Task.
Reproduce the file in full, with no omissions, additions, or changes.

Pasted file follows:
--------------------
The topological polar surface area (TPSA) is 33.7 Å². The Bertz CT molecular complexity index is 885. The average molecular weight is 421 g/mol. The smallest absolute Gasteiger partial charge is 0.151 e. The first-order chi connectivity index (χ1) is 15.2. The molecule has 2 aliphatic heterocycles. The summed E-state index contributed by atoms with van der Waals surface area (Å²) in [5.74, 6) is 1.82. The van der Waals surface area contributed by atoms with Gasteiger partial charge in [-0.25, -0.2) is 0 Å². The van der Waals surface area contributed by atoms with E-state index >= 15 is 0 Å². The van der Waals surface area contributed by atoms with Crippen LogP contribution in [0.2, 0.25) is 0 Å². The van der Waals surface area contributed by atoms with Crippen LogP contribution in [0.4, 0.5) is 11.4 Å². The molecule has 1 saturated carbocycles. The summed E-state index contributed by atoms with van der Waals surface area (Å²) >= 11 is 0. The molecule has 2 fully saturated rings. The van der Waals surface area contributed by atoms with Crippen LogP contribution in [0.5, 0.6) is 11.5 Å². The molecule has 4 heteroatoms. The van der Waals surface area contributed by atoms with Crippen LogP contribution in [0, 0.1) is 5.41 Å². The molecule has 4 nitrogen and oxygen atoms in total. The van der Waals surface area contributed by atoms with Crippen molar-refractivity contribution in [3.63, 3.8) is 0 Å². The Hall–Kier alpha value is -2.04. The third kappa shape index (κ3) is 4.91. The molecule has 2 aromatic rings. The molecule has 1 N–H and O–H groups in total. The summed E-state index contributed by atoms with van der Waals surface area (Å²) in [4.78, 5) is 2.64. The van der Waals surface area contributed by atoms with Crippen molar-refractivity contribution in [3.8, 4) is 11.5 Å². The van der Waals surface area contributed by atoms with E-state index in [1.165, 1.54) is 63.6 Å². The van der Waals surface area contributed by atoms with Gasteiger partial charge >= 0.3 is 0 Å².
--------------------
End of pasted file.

The topological polar surface area (TPSA) is 33.7 Å². The Bertz CT molecular complexity index is 885. The average molecular weight is 421 g/mol. The smallest absolute Gasteiger partial charge is 0.151 e. The first-order chi connectivity index (χ1) is 15.2. The molecule has 2 aliphatic heterocycles. The summed E-state index contributed by atoms with van der Waals surface area (Å²) in [5.74, 6) is 1.82. The van der Waals surface area contributed by atoms with Gasteiger partial charge in [-0.25, -0.2) is 0 Å². The van der Waals surface area contributed by atoms with E-state index >= 15 is 0 Å². The van der Waals surface area contributed by atoms with Crippen LogP contribution in [0.2, 0.25) is 0 Å². The van der Waals surface area contributed by atoms with Crippen LogP contribution in [0.4, 0.5) is 11.4 Å². The molecule has 1 saturated carbocycles. The summed E-state index contributed by atoms with van der Waals surface area (Å²) >= 11 is 0. The molecule has 2 fully saturated rings. The van der Waals surface area contributed by atoms with Crippen LogP contribution in [0.5, 0.6) is 11.5 Å². The molecule has 4 heteroatoms. The van der Waals surface area contributed by atoms with Crippen LogP contribution in [0, 0.1) is 5.41 Å². The molecule has 4 nitrogen and oxygen atoms in total. The van der Waals surface area contributed by atoms with Crippen molar-refractivity contribution in [3.63, 3.8) is 0 Å². The Hall–Kier alpha value is -2.04. The third kappa shape index (κ3) is 4.91. The molecule has 2 aromatic rings. The molecule has 1 N–H and O–H groups in total. The summed E-state index contributed by atoms with van der Waals surface area (Å²) in [4.78, 5) is 2.64. The van der Waals surface area contributed by atoms with Crippen molar-refractivity contribution in [3.8, 4) is 11.5 Å². The van der Waals surface area contributed by atoms with E-state index in [1.165, 1.54) is 63.6 Å². The van der Waals surface area contributed by atoms with Gasteiger partial charge >= 0.3 is 0 Å².